Being 13 years old means a lot. You're officially a teenager. You hit puberty. You start learning more about yourself. Unfortunately, more people learn about you as well. When I hit 13, you could see the oh-so-little patch of skin appearing. This roundabout only grew bigger like it wanted to say hello to the world. I knew what was coming: the chrome dome.
The progression from freshman year to senior year was pretty gut-wrenching. I was pretty normal looking for the most part. Here I am during a marching band trip pictured with my sister during my first semester in high school.
Within a year of this picture, my hair had given up. I'm going to my sister's senior prom as a sophomore with her friend. I was young for my grade, so I'm only 15.
Once I hit 16, my junior year of high school, I did the usual routine of sitting down for 10 minutes in a barber's chair. Naturally, the entire time praying, reasoning, hoping, accepting my fate and of course internally screaming that I don't look like an idiot. Everything was fine... and then she gets to my bangs. I get up from the chair and as it turns out my widow's peak of a hairline had receded so that the center of my hair was more forward than the sides. See figure II in the following picture and idea.
There I am in band class, the next day, and I'm in the back row with the brass section as a trumpet player. A flute player stretches and our eyes meet (sort of). It was more her staring at this giant landing strip of hair protruding down my forehead and I noticing. Naturally, one glance wasn't enough for her or the other girls around her.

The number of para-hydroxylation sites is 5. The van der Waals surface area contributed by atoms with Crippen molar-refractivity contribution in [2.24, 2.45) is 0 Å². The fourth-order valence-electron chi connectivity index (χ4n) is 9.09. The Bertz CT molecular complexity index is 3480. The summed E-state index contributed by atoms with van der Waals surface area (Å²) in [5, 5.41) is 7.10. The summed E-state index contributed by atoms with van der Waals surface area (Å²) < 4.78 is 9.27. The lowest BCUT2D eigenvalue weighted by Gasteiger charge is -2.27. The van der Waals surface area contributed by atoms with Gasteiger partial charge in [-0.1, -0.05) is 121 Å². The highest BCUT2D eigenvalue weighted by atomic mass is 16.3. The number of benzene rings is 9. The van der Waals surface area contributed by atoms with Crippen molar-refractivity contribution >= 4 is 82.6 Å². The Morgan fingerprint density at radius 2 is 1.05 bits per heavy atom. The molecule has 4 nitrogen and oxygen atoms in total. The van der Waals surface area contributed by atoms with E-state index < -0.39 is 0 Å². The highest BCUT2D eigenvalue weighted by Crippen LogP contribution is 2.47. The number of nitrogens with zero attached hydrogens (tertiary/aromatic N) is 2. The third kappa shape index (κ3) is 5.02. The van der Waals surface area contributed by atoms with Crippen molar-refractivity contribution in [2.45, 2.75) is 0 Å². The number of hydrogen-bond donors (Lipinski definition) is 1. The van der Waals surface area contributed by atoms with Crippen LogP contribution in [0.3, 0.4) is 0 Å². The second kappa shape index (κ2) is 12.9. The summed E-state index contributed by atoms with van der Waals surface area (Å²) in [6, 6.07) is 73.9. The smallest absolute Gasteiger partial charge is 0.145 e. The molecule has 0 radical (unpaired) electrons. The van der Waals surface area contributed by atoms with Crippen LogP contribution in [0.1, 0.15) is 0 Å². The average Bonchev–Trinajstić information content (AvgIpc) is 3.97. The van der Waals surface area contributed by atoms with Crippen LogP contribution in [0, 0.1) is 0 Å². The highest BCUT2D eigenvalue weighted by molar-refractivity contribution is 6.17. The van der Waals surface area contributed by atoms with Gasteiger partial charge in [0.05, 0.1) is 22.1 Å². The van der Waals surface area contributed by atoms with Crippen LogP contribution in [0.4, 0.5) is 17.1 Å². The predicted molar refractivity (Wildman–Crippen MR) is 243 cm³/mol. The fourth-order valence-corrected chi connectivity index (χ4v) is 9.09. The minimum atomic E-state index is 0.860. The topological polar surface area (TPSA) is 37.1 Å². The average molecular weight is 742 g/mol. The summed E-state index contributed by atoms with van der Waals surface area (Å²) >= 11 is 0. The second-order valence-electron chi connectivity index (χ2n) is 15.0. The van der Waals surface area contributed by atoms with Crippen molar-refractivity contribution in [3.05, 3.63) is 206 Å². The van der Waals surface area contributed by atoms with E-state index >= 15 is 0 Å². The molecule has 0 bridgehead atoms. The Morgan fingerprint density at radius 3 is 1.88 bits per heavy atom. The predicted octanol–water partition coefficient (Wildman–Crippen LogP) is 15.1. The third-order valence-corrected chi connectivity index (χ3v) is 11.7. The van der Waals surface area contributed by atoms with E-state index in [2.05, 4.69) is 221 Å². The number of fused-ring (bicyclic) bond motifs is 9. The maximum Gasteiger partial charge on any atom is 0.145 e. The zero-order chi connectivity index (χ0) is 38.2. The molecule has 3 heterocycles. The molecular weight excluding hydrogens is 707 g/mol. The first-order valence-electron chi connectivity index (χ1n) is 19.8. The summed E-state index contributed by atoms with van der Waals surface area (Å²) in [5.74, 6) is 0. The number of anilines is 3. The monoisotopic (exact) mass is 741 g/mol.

The juiciest part would be what happened after junior year. Now I'm looking like V from that chart. The dying forest of hair really complimented my great wingspan of my ears, if I do say so myself. I'm sure by now you can see how great my situation was. I am only 16 in the following picture. Lady killer.
There's a few things I learned from that:
1. My head was bumpy. It was like driving through Marietta, Ga. and hitting every pothole.
2. Skin gets sunburned. My head is all skin.
3. Girls definitely stare at you. This wasn't the same as the flute player bewildered by that landing strip mind you. You kind of stick out, but I started to receive compliments.
Patrick Stewart, according to Deseret News, said, "I believed that no woman would ever be interested in me again. I prepared myself for the reality that a large part of my life was over." I didn't hear about this until I was already bald, and it was odd hearing from a famous man how he couldn't stand his situation at my age. I was happy about my shiny new look. I had the easiest Halloween costume that year that I've ever had to do.
Now, I can't even go to the doctor's office without someone telling me about a loved one with a bad comb over and they wished they'd shave it off. I can only laugh and tell them to attack them with a razor when they're not looking so they'd have to. If I were to wake up tomorrow with a full head of hair, I wouldn't know what to do with myself. I'd probably go to town on it with a razor. Not without giving my self a nice mullet first probably.
I was always self-conscious about it because I didn't know what to do. Once I went through with it, I can make as many rub-my-head-for-good-luck jokes and missing hair one-liners as I want. Of course I have the mother of all jackpots of my progression: high school student IDs. If you meet me, feel free to ask for them; I'm a handsome devil.